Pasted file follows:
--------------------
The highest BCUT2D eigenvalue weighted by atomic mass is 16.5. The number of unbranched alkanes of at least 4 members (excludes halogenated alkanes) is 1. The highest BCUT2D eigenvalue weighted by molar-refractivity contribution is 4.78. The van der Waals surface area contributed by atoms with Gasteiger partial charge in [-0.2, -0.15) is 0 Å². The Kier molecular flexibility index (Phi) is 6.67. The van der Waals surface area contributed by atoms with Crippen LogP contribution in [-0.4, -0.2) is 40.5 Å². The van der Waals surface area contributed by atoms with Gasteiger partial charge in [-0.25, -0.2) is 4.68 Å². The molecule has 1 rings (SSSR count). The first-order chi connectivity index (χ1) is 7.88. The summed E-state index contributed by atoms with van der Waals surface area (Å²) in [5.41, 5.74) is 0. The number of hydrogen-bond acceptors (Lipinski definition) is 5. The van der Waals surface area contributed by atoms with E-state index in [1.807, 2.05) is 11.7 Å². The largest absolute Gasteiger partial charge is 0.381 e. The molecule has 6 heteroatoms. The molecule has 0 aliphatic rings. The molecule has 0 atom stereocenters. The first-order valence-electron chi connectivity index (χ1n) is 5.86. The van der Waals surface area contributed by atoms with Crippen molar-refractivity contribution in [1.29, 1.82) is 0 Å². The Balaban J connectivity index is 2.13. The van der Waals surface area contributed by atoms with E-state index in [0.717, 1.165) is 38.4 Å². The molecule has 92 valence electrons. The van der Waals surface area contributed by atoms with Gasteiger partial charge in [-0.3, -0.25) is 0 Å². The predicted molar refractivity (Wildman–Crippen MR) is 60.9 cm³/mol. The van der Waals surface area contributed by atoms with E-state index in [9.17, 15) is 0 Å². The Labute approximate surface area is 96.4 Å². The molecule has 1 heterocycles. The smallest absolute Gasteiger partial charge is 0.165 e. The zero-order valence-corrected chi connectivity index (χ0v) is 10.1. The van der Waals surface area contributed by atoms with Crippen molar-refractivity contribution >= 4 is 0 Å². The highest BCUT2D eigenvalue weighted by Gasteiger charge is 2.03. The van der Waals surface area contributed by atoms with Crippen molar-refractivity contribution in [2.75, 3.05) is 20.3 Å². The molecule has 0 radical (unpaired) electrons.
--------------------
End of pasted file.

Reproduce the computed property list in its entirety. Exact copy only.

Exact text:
The highest BCUT2D eigenvalue weighted by atomic mass is 16.5. The number of unbranched alkanes of at least 4 members (excludes halogenated alkanes) is 1. The highest BCUT2D eigenvalue weighted by molar-refractivity contribution is 4.78. The van der Waals surface area contributed by atoms with Gasteiger partial charge in [-0.2, -0.15) is 0 Å². The Kier molecular flexibility index (Phi) is 6.67. The van der Waals surface area contributed by atoms with Crippen LogP contribution in [-0.4, -0.2) is 40.5 Å². The van der Waals surface area contributed by atoms with Gasteiger partial charge in [-0.25, -0.2) is 4.68 Å². The molecule has 1 rings (SSSR count). The first-order chi connectivity index (χ1) is 7.88. The summed E-state index contributed by atoms with van der Waals surface area (Å²) in [5.41, 5.74) is 0. The number of hydrogen-bond acceptors (Lipinski definition) is 5. The van der Waals surface area contributed by atoms with E-state index in [1.807, 2.05) is 11.7 Å². The largest absolute Gasteiger partial charge is 0.381 e. The molecule has 6 heteroatoms. The molecule has 0 aliphatic rings. The molecule has 0 atom stereocenters. The first-order valence-electron chi connectivity index (χ1n) is 5.86. The van der Waals surface area contributed by atoms with Crippen molar-refractivity contribution in [1.29, 1.82) is 0 Å². The Balaban J connectivity index is 2.13. The van der Waals surface area contributed by atoms with E-state index in [0.717, 1.165) is 38.4 Å². The molecule has 92 valence electrons. The van der Waals surface area contributed by atoms with Gasteiger partial charge in [-0.3, -0.25) is 0 Å². The predicted molar refractivity (Wildman–Crippen MR) is 60.9 cm³/mol. The van der Waals surface area contributed by atoms with E-state index in [9.17, 15) is 0 Å². The Labute approximate surface area is 96.4 Å². The molecule has 1 heterocycles. The smallest absolute Gasteiger partial charge is 0.165 e. The zero-order valence-corrected chi connectivity index (χ0v) is 10.1. The van der Waals surface area contributed by atoms with Crippen molar-refractivity contribution >= 4 is 0 Å². The highest BCUT2D eigenvalue weighted by Gasteiger charge is 2.03. The van der Waals surface area contributed by atoms with Crippen molar-refractivity contribution in [2.75, 3.05) is 20.3 Å². The molecule has 0 radical (unpaired) electrons.